By Mark E. Battersby / Published June 2017
Despite all of the attention focused on income taxes, it is the bill for the tax on the property owned(or leased)by many pressure cleaning contractors, businesses, and suppliers that is the biggest expense and the most difficult to manage. According to the Council on State Taxation, a Washington, DC, think-tank, property taxes are by far the largest state and local taxes paid by businesses.
Nearly all property tax-imposing jurisdictions tax real property. This includes land, buildings, and all improvements (often called fixtures) that cannot be removed without damage to the property. Many jurisdictions also tax certain types of other property used in a business as well as imposing property taxes affecting many commercial tenants.
Lowering a pressure washing business’s property tax bills can often generate major savings because, once reduced, those savings will remain effective year after year. Lowering property tax bills is both feasible and perhaps even necessary in today’s economy. Even better, lowering tax bills can often be accomplished with a few simple strategies, strategies that have worked in all of the more than 14,000 taxing jurisdictions.
Unlike most taxes, property taxes are computed by the local government, and the taxpayer is usually told only what or how much to pay. With so many taxing jurisdictions, many staffed with unelected or inexperienced officials charged with placing a value on properties, it is little wonder that so little is understood about this tax.
Few pressure cleaning business owners or managers are aware of how easy it is to check the computation of that property tax bill—as well as that of the underlying valuation. In the midst of this chaotic system, there are a number of strategies a property owner can use to reduce property taxes.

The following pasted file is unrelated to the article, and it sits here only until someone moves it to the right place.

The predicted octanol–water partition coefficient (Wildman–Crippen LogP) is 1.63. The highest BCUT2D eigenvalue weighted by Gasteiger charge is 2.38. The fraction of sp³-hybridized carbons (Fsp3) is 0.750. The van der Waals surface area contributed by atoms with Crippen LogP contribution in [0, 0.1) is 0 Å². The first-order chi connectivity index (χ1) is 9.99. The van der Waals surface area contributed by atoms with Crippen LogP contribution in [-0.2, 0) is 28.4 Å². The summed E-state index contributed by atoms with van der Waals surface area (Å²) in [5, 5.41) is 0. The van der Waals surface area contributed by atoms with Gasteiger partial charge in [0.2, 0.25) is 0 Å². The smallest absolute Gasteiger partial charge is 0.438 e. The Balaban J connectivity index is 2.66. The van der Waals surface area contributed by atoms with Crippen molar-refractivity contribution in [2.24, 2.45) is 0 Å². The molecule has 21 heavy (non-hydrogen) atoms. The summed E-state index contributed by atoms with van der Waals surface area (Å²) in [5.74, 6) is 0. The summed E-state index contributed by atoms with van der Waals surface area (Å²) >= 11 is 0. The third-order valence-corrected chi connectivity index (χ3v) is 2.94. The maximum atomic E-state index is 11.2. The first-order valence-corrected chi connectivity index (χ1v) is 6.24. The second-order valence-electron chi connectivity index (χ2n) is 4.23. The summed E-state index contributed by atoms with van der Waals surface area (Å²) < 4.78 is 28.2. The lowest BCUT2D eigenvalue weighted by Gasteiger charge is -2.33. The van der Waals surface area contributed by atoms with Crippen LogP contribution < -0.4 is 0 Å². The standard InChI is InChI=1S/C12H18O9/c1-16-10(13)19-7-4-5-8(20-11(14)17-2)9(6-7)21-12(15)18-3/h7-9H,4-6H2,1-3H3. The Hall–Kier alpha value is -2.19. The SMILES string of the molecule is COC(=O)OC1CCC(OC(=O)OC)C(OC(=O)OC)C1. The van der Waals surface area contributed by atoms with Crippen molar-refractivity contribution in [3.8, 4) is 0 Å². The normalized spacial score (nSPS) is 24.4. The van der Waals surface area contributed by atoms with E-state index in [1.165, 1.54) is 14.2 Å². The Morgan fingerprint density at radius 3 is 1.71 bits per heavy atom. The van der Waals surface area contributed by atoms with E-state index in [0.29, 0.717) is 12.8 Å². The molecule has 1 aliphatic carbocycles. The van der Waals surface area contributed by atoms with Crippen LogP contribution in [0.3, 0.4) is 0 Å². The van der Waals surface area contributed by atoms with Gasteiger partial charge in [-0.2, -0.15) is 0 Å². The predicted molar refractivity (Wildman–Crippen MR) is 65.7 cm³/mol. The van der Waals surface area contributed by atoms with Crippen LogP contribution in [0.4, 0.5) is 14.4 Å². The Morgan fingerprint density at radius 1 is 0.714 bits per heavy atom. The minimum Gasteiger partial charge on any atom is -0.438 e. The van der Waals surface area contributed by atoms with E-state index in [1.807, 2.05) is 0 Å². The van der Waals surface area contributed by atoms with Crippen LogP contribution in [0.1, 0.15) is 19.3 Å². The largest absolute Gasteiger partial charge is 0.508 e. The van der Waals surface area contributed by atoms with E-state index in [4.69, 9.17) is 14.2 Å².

Nearly all taxing jurisdictions offer temporary or permanent, full or partial, exemptions from property taxes, often as an incentive for a particular business to locate its premises within the jurisdiction. Some jurisdictions provide broad exemptions from property taxes for businesses located within certain areas, such as enterprise zones.
All property taxes are considered “Ad Valorem” taxes—that is, taxes that are based on the value of the property. Armed with a few facts about the pressure washing operation’s property, it is relatively easy to review the tax assessor’s records. Property tax records are considered public records and, as such, are available to everyone. Plus, most tax assessors, elected or not, are usually eager to cooperate and are often willing to correct any errors detected and brought to their attention.
Many pressure cleaning businesses own little or no property. However, just because the business rents its garage, warehouse, or showroom space doesn’t mean that property taxes can be ignored. In the Northeast, for example, studies show that property taxes range from 15 to 25 percent of the total rent paid by most businesses.
While few operators have the clout to insist that their lease require the landlord to initiate a property tax protest, such a clause is strongly
recommended by many real estate experts. Ownership of the property and a direct relationship with the taxing authority often make it better from both a logistical and legal standpoint for the landlord to lead the battle for lower or more equitable property taxes.
Those wishing to reduce the property taxes on their pressure cleaning business property can take a variety of approaches. However, to have a productive conversation with an assessor, there are other good points that a business owner or manager should be knowledgeable about or question:
• What prices similar buildings have sold for in the jurisdiction
• Average rental rates within the jurisdiction
• How much it costs to operate the building annually in both fixed and variable costs
• The appropriate capitalization rate for the specific type of property, location, and occupancy
• Evaluation of the assessment to determine whether the assessed value of the pressure cleaning business’s property reflects current market conditions.
• Comparing the assessment to neighbors to discover what other area businesses are paying to ensure the property’s taxes are in line with theirs. Paying more than your business neighbors is usually grounds for appeal.
• Appeal process: Contacting the local tax office to find out how appeals are filed. Sometimes, business property taxes can be reduced with a simple tax appeal involving the valuation of equipment, furniture, computers, and inventory.